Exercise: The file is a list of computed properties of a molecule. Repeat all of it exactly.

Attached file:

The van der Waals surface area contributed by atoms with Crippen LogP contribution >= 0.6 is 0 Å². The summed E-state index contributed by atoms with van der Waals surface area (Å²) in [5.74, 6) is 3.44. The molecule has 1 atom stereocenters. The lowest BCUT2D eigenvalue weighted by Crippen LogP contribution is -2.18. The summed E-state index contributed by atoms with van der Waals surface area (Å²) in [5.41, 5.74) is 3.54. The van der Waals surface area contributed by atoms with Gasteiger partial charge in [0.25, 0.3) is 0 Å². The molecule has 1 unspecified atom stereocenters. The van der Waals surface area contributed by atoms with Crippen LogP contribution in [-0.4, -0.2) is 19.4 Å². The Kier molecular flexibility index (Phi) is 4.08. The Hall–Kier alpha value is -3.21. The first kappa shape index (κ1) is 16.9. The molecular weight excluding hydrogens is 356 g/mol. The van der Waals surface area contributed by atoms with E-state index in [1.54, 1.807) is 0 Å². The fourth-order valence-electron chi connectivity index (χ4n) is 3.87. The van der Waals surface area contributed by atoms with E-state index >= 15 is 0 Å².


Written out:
The van der Waals surface area contributed by atoms with Crippen LogP contribution >= 0.6 is 0 Å². The summed E-state index contributed by atoms with van der Waals surface area (Å²) in [5.74, 6) is 3.44. The molecule has 1 atom stereocenters. The lowest BCUT2D eigenvalue weighted by Crippen LogP contribution is -2.18. The summed E-state index contributed by atoms with van der Waals surface area (Å²) in [5.41, 5.74) is 3.54. The van der Waals surface area contributed by atoms with Gasteiger partial charge in [0.25, 0.3) is 0 Å². The molecule has 1 unspecified atom stereocenters. The van der Waals surface area contributed by atoms with Crippen LogP contribution in [-0.4, -0.2) is 19.4 Å². The Kier molecular flexibility index (Phi) is 4.08. The Hall–Kier alpha value is -3.21. The first kappa shape index (κ1) is 16.9. The molecular weight excluding hydrogens is 356 g/mol. The van der Waals surface area contributed by atoms with E-state index in [1.54, 1.807) is 0 Å². The fourth-order valence-electron chi connectivity index (χ4n) is 3.87. The van der Waals surface area contributed by atoms with E-state index >= 15 is 0 Å².